Why a giant new slide is so important to Aventura Mall — and what it’s like to ride it

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That giant 93-foot glass-and-steel slide that’s been tantalizing shoppers at Aventura Mall for months is finally ready to ride.

The “Aventura Slide Tower,” which was designed by German sculptor Carsten Höller and the Miami firm Permuy Architecture, opened to the public Dec. 15 — the crowning touch in the first phase of Aventura Mall’s ambitious, $214 million expansion. Additions include a luxurious food hall, a covered parking garage, art installations and several new, world-famous tenants.

Expanding a mall in an era when the retail industry is struggling seems counter-intuitive — if not downright wacky. But Aventura’s new 315,000-square-foot wing follows the success of other brick-and-mortar shopping centers that are seeking to provide entertainment beyond shopping. The idea is to make the word “mall” synonymous with a social outing — much as it was when malls themselves were a novelty.

“The bulk of the repositioning of malls is happening to [secondary] malls, where they’re taking dead anchors and turning them into multifamily [apartment rentals] and gyms and medical centers,” said Steven Henenfeld, senior vice-president and director of retail leasing for the Miami real estate firm CREC.

“But Aventura Mall is one of the top malls in the country,” Henenfeld said. “This is a mall that is moving with the times. Today’s consumer is looking for an experience — if you just want to buy a shirt, you can do that online. For people to leave the house and go out shopping, the mall has to offer something unique. That’s what Aventura is doing.”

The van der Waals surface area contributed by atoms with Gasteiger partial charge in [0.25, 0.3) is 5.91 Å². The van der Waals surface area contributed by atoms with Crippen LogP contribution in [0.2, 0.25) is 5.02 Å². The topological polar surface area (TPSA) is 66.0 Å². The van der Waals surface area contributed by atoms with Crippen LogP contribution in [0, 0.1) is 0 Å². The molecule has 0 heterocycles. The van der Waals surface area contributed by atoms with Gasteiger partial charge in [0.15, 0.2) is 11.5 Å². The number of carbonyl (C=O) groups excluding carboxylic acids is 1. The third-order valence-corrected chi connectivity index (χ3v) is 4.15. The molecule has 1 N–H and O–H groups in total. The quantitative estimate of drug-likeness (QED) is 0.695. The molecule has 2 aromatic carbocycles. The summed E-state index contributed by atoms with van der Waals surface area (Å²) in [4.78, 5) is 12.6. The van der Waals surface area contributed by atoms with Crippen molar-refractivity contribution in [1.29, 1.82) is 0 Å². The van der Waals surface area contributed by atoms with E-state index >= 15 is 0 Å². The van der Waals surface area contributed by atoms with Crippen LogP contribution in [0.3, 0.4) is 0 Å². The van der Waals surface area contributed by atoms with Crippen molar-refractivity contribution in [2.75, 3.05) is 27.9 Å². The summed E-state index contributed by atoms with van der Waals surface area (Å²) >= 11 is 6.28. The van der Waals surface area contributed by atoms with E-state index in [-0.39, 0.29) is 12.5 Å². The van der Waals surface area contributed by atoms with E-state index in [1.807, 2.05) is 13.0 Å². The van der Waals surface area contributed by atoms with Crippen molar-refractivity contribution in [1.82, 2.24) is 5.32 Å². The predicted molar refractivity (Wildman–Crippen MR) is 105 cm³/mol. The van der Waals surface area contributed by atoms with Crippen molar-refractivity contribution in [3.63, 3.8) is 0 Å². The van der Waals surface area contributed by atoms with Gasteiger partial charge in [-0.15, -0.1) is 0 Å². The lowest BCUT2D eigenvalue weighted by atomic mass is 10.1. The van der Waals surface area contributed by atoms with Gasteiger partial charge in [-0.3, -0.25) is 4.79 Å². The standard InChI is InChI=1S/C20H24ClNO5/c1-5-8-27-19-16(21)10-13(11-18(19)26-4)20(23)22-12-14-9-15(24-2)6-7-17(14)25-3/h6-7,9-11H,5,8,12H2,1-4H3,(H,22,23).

According to the U.S. Department of Commerce, department store sales have plummeted by 40 percent since 2000, from $100 billion to $60 billion. National chains such as Sears, Kmart, Radio Shack, Payless Shoes and HH Gregg have either shuttered locations or gone out of business altogether.

But overall retail sales in the U.S. in November (including e-commerce) were actually up 4.7 percent year over year, and in-store sales in brick-and-mortar retailers also grew 4 percent year over year — the biggest jump since 2014.

And malls located in high-density, tourist-friendly markets such as South Florida are actually thriving. In a 2016 ranking of the top 10 malls in the U.S. conducted for CNBC by the research firm Green Street Advisors, Bal Harbour Shops came in first with sales of $3,185 per square foot — and Aventura Mall tied for sixth (with Pheasant Lane Mall in Nashua, N.H.) at $1,595 in sales per square foot.

In a September 2017 report titled “The Mall Is In Need of Transformation,” Fung Global Retail & Technology managing director Deborah Weinswig claims that shopping malls are transitioning from a focus on apparel to an emphasis on experiences. The report states that nonretail and nonrestaurant tenants occupy 13.3 percent of regional mall space today, up from 10.5 percent in 2012.

“Despite the doomsayers, we believe that the mall format is still relevant and that it can continue to thrive,” Weinswig wrote.